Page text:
BRIEF DESCRIPTION OF THE DRAWINGS

Reference is made to the attached drawings, wherein elements having the same reference character designations represent like elements throughout, and wherein:

FIG. 1 is a side sectional view of a portion of an exemplary embodiment of a readhead constructed in accordance with the present disclosure, for use as part of a medical diagnostic optical inspection apparatus and which is adapted to perform both fluorescence spectroscopy and reflectance spectroscopy on a body fluid sample;

FIG. 2 is a perspective view of an exemplary embodiment of an optical inspection apparatus, which may be used to perform various tests of a body fluid sample;

FIG. 3 is a perspective view of an exemplary embodiment of a reagent strip for use with the apparatus of FIG. 2;

FIG. 4 is a top sectional view of an exemplary embodiment of a readhead for use as part of the optical inspection apparatus of FIG. 2, and which is adapted to allow the apparatus of FIG. 2 to perform reflectance spectroscopy on a body fluid sample;

FIG. 5 is a side sectional view of the readhead of FIG. 4; and

FIG. 6 is a cross-sectional side view of a light-emitting diode array of the readhead of FIG. 4.

DETAILED DESCRIPTION OF EXEMPLARY EMBODIMENTS

FIG. 1 shows an exemplary embodiment of a new and improved readhead 200 constructed in accordance with the present disclosure for use as part of an apparatus for optically inspecting samples of body fluid for medical diagnostic purposes. The read head of FIG. 1 is adapted to perform both fluorescence spectroscopy and reflectance spectroscopy on a body fluid sample.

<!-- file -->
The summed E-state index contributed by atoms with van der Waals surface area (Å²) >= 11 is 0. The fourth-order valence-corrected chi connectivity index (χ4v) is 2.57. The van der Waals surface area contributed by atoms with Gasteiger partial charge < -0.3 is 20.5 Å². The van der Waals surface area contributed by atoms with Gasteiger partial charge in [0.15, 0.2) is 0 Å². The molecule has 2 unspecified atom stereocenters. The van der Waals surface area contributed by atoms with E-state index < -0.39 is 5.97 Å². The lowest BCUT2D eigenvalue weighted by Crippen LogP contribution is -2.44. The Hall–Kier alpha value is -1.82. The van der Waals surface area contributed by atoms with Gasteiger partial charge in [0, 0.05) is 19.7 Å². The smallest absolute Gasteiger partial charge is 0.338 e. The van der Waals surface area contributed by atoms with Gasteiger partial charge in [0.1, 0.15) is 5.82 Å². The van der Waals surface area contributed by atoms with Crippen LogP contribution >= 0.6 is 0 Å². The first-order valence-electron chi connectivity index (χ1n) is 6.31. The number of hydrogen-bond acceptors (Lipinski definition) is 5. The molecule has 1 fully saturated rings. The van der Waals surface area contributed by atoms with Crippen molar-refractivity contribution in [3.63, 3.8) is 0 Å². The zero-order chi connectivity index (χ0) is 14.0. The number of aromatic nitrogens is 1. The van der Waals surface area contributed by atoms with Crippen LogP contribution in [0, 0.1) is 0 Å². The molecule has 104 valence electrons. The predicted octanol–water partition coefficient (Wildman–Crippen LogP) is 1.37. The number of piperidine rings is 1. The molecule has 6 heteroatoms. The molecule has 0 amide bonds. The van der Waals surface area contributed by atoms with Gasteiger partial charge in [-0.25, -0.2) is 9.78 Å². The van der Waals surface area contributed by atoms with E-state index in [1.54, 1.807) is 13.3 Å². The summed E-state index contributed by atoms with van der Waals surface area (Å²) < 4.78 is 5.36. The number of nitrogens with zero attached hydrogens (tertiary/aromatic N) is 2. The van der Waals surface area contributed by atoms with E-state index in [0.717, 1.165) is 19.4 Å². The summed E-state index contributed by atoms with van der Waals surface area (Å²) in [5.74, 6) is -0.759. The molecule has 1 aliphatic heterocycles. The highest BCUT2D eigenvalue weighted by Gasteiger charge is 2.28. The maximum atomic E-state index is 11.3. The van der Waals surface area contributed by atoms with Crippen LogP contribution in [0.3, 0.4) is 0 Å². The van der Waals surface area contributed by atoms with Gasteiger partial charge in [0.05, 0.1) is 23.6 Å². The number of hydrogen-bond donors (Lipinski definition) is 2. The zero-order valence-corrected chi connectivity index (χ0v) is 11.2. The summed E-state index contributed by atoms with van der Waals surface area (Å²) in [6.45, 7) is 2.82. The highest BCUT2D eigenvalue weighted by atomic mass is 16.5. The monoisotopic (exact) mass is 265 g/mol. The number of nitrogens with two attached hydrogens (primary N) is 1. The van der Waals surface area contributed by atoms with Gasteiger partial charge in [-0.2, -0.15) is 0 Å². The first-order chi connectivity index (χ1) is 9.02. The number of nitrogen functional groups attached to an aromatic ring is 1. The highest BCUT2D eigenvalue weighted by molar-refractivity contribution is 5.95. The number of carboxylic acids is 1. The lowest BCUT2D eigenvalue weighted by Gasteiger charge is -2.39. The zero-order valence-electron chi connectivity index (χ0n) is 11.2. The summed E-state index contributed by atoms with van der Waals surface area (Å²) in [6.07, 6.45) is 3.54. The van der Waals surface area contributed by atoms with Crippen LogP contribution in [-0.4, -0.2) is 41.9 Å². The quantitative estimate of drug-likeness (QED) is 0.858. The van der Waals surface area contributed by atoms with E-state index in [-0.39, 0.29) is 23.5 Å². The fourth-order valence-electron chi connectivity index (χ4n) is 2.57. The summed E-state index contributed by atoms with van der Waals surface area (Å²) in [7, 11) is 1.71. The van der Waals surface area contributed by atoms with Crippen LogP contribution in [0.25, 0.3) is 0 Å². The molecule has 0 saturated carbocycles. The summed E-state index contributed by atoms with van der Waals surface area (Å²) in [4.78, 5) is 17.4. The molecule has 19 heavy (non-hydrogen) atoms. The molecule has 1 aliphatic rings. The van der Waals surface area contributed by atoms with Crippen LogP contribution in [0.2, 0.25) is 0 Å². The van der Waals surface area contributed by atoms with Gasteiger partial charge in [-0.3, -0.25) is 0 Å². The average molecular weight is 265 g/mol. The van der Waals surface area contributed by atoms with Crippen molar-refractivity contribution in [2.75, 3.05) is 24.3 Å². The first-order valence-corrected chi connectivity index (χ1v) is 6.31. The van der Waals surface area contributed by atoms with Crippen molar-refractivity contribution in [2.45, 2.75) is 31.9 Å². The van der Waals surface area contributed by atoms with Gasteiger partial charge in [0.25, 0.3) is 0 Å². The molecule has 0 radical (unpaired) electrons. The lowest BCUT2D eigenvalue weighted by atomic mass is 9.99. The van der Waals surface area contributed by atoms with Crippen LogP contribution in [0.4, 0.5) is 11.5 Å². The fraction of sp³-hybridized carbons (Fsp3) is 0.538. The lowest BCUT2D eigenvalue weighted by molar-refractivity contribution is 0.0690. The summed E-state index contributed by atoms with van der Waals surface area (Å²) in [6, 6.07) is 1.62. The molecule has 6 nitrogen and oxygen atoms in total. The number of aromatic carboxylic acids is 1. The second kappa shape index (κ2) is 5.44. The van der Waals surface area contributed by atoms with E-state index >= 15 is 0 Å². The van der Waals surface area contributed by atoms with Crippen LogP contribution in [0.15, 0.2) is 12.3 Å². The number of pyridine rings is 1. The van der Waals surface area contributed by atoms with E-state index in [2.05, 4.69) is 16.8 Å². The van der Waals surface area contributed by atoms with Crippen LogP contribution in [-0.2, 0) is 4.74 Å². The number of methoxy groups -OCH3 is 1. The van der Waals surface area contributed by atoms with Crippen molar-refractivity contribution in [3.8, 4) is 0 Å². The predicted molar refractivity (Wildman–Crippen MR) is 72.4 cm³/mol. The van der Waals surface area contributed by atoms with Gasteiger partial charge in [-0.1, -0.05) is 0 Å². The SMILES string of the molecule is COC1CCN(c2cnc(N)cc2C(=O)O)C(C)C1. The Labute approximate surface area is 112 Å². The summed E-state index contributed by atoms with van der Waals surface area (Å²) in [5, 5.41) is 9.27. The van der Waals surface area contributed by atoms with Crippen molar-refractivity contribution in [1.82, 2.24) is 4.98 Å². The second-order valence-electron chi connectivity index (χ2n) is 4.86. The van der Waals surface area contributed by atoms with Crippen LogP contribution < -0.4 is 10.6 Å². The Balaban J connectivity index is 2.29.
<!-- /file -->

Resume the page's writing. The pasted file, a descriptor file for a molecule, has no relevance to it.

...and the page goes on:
The new and improved readhead 200 of FIG. 1 can be incorporated into a optical inspection apparatus. Prior to discussing the new and improved readhead 200 of FIG. 1, the apparatus shown in FIGS. 2 through 6 will first be discussed to provide background information on an exemplary embodiment of an optical inspection apparatus. FIG. 2 illustrates a reflectance spectroscope 100, for optically inspecting liquid samples such as body fluid samples. The particular apparatus 100 shown in FIG. 2 is a CLINITEK® 50 Urine Chemistry Analyzer available from Bayer Corporation, Diagnostics Division, of Tarrytown, N.Y. The apparatus 100 is described in greater detail in U.S. Pat. Nos. 5,654,803; 5,877,863; and 5,945,341, which are assigned to the assignee of the present disclosure and incorporated herein by reference.